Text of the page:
In my last post, I raised the issue of photographing the slums and slum dwellers. Some photographers ventured into the slums with a social purpose – temperance advocates, educationalists, child protectionists, housing reformers -while others saw the street characters as picturesque studies for amateur photographic competitions. Liverpool’s slums were famous, and it is not surprising to see so many images of the ‘other side of life’. The images shown above are particularly interesting, despite the rather crude hand-colouring. They are all from a set of 52 lantern slides titled Slum Life in our Great Cities – although they are all photographed in Liverpool. The slide set was published in 1892 by Riley Brothers of Bradford, one of the largest mass producers of lantern slides.
Before cinema, lantern slide shows were a popular entertainment, and a set of slides showing slum life (however tame) would give the audience the vicarious thrill of looking at the less fortunate in society. The slide notes are fascinating:

The set of lantern slides for which this lecture was written have been photographed direct from life in the slums by means of a special detective or hand camera.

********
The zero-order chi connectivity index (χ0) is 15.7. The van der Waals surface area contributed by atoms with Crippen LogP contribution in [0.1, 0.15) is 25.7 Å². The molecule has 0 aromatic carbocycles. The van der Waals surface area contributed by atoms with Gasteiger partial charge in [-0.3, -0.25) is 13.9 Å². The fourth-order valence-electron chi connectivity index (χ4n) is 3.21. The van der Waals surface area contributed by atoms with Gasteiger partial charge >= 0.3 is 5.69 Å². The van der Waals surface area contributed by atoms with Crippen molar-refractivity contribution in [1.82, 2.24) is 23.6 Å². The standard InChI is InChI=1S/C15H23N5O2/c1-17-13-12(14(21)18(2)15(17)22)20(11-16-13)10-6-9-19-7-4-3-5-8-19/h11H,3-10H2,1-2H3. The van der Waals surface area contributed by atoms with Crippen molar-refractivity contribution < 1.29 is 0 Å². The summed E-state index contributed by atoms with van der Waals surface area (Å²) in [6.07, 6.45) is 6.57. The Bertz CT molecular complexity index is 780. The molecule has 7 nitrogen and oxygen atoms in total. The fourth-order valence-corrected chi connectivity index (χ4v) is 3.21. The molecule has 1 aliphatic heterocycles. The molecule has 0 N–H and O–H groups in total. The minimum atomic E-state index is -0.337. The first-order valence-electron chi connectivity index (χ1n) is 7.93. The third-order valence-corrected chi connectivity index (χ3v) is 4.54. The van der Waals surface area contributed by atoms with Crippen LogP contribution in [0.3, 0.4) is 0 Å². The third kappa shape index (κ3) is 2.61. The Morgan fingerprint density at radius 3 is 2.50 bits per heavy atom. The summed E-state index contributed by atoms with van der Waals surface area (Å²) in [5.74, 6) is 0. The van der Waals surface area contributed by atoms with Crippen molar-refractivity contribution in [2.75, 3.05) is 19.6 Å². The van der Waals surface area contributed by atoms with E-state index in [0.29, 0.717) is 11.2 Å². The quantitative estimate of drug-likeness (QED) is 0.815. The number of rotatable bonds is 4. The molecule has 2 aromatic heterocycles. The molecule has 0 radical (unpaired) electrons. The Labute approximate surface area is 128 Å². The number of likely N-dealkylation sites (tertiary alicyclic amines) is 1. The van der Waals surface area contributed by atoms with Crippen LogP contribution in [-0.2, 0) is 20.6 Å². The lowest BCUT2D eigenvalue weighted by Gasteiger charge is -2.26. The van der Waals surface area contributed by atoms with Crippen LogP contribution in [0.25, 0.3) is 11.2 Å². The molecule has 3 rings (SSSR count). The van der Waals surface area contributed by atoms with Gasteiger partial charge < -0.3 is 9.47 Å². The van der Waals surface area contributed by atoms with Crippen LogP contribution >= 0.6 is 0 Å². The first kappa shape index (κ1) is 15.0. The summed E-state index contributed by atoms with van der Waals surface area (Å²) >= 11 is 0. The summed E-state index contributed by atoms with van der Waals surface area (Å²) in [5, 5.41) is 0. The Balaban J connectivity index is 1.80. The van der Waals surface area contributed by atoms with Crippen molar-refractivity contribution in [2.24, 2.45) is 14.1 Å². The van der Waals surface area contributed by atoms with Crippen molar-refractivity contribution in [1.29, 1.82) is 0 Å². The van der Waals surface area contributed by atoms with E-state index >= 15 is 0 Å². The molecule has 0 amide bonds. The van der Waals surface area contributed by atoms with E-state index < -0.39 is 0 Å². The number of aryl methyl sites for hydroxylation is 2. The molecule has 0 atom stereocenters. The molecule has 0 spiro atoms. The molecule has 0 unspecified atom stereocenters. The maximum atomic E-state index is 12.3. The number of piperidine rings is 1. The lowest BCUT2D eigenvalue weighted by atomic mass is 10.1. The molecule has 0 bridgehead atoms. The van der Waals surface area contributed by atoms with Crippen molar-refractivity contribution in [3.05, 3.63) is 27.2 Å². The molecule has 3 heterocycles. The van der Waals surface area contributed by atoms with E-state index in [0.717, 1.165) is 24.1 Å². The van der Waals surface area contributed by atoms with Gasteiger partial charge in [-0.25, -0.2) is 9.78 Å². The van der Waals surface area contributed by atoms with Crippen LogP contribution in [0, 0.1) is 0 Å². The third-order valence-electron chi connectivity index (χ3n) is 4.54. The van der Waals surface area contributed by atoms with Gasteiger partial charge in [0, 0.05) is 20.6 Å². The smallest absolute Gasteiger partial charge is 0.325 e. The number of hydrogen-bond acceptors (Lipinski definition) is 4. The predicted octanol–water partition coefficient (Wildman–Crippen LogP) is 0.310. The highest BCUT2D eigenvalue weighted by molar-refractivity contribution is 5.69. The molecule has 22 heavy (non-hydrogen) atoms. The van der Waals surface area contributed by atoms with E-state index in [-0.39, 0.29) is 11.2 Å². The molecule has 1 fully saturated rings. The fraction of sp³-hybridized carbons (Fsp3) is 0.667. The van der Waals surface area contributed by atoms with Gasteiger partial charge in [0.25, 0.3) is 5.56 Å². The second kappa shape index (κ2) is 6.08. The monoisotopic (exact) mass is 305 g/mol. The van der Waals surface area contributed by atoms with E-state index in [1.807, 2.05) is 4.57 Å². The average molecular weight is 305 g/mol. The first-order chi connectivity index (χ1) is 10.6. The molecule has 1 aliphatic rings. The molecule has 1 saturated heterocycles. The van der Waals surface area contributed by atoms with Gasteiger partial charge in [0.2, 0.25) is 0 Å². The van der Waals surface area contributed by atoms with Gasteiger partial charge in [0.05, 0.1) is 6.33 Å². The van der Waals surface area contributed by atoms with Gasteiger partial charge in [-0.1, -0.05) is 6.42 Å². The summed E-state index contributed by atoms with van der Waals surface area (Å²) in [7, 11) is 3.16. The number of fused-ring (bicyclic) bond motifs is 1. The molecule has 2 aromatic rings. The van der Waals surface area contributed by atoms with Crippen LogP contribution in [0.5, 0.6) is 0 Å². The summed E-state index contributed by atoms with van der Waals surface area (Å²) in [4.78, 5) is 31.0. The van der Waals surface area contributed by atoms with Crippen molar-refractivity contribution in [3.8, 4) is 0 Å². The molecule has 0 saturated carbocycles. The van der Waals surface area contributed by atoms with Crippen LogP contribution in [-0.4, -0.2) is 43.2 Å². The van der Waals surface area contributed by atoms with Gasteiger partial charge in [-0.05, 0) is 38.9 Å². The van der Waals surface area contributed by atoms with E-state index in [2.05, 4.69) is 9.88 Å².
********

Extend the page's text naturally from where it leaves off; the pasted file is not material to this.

It need scarcely be mentioned that this was a work of no small difficulty and at time danger also, for many of the inhabitants in these districts strongly object to have their portraits taken or to be photographed or noticed in any way. The photographer was several times threatened, and at other times taken for a detective officer (he believes that the reason he was not actually molested is due to the fact of his being a very big man) … the pictures give a true insight to the character and habits of the people who live in these districts, as well as the natural expressions on their faces which can be obtained in no other way.

A later note adds: It is generally admitted that drunkenness is the source of the largest proportion of poverty, of vice, of crime, of poorly-clad and ill-fed children … in city slum life, one is struck, nay appalled by the great body of mere boys and girls who are ragged, careless and apparently uncared for.
But this is merely entertainment disguised as social concern. The audience, in the safety of the church hall would be titillated by the pictures of their underclass and would go home comforted by the fact that they would not be sleeping in sheds or outhouses like some of the unfortunate children. Perhaps not unlike the fly on the ceiling reality television programmes we are regularly fed.
The ‘very big’ photographer mentioned was Thomas Burke – whose album of photographs in the LRO contains 27 black and white photographs which all marry up with those in the slide set. Burke (1865 -1941) was a city councillor for Vauxhall and an amateur photographer. His day job was as a poultry and fish salesman in St John’s Market … and that is where my research has run out.

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